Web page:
Kalutara is a resort town located approximately 40km south of Colombo, Sri Lanka's capital. Kalutara is semi-urban and has a mixture of literates and illiterates in the population.
Once an important spice-trading center, the city's name is derived from the Kalu Gang River ( Black River). In the 11th Century, the town was made temporarily made a capital on the orders of a South Indian Prince. The region was later planted with coconut trees, whose by-products are used for both internal and external trade. The location also boast fortifications dating back from the times when Portuguese, Dutch and British vied for control of the area.
The 38-meter long Kalutara Bridge was built at the mouth of the Kalu Gang River and serves as a major link between the country's Western and Southern border. At the southern end of the bridge lies the 3 stories-high Kalutara Vihara, a Buddhist temple built in the 1960s which holds the distinction of being the only shrine in the world that is hollow.
In addition to serving as a tourist resort town, the town is also renowned for its mangosteen fruits.
Things you can do
- Ayurveda treatments - For those interested in Sri Lanka's traditional Ayurveda treatments Wadduwa is well known for authentic, professional Ayurveda SPA's and Retreats
- River Boat Cruise - You are taken through mangroves which surround you with astounding beauty. Experience nature first hand as your guide helps you identify unique plants and animals.
- Wild Life -
For those in pursuit of more than just a walk along the beach, offers a journey into the Sri Lankan Wild Life. Hike on a nature trail through the jungle facing the Bentota River.
- Marine Turtle Hatchery -
In 1981 the Wildlife Protection Society established the famous Kosgoda Turtle Hatchery to protect Sri Lanka's turtles from extinction. Fishermen walk along the sandy beaches at night and collect the turtle eggs. Initially, they were then sold to who ever would pay the highest price. Once the Kosgoda Turtle Hatchery opened, the hatchery began paying the fisherman for the eggs. Visitors of the hatchery can see the huge tanks filled with new born turtles. The baby turtles are fed and cared for until they are 2-4 years old. They are then taken to the sea and released during the safer hours of darkness. The main laying season is from October to April, but some eggs can be found at Kosgoda throughout the year.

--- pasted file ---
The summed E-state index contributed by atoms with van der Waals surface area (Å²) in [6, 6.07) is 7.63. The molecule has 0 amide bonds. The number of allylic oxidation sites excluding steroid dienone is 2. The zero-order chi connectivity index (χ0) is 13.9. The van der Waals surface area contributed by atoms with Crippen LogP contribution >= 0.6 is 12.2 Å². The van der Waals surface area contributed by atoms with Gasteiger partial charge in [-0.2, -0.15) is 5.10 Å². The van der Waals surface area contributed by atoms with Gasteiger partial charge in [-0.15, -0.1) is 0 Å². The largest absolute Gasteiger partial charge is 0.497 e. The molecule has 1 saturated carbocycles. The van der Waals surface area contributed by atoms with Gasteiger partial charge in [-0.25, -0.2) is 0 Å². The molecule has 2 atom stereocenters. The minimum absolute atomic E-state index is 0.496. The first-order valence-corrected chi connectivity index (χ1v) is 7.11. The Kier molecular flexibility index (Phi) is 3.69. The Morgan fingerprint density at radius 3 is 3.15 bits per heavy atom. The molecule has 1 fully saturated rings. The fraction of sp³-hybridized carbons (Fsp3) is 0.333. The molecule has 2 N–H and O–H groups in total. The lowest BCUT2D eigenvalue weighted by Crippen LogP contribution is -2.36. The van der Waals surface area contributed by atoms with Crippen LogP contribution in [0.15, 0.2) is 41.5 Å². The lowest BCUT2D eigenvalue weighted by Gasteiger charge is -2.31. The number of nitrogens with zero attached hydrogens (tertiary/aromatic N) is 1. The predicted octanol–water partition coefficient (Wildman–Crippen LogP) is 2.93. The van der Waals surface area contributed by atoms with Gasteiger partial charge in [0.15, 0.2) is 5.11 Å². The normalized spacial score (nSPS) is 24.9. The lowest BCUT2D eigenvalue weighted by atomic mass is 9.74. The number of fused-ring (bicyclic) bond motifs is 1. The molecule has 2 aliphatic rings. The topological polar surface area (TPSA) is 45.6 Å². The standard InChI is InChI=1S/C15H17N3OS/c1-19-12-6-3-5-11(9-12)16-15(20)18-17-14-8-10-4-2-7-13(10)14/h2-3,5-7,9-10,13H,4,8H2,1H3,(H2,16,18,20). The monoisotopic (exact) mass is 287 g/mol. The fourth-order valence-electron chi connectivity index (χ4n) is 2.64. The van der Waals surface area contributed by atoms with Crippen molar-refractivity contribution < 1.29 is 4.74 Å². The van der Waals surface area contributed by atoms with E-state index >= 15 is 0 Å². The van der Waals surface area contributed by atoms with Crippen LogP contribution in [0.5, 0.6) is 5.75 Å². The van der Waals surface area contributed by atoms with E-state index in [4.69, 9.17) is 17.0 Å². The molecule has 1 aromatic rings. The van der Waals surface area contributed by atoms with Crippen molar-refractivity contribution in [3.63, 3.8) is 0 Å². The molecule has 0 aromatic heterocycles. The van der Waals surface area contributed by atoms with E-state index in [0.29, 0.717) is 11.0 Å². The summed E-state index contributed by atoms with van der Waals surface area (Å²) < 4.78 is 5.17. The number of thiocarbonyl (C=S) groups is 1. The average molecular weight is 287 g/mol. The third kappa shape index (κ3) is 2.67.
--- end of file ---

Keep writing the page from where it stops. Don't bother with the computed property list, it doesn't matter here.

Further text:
- Glass Bottom Boat Tour to Coral Reef -
Ride in a glass-bottomed boat to view coral reef in the crystal clear waters of Hikkaduwa. View exotic marine life like never before as you ride over beautiful corals, intricate underwater plants and creatures in their natural habitat. This is ideal for those who want to experience the Hikkaduwa reef without diving in and getting wet.
- Ariyapala Mask Museum -
Bandusena Wijesooriya was born into a family of eminent artists and craftsman. He is a dancer, mask-carver, musician and teacher. Coming from over five generations of mask carvers, the Wijesooriya family have preserved and strengthened the mask carving tradition. The Ariyapala Masks Museum was established in 1987 to celebrate the rich cultural heritage of Sri Lanka while preserving it for future generations.
- Moonstone Factory -
A moonstone is grey in colour and feels cool and smooth to the touch. When polished it has a glow like of the moon. Moonstone's are in the semi-precious category and are an important component of the Sri Lankan gem industry. The finest are bluish in colour and are found in high concentrations in Meetiyagoda, between Ambalangoda and Hikkaduwa. The nearby villagers believe that this piece of land is blessed by the moon. At the Moonstone Factory you can see or even go down into a narrow shaft where the stones are mined. The visitor centre will provide information relative to the stones while the gift shop on the premises sells moonstones as well as other stones.
- Lunuganga Estate - The land in which the Lunuganga estate resides now has a long beautiful history. It was a Dutch cinnamon garden and then a British rubber estate. The area around Lunuganga is the wettest and most fertile region of the island. To the east of the estate, lies the mysterious Sinharaja Forest, which is the last surviving primeval rain forest in the country.
The estate itself sits beside two low hills along the Dedduwa Lake, and as you look further down you can see the Indian Ocean splash over coral reefs. As you breathe in the fresh air, you get a feeling of complete peace.
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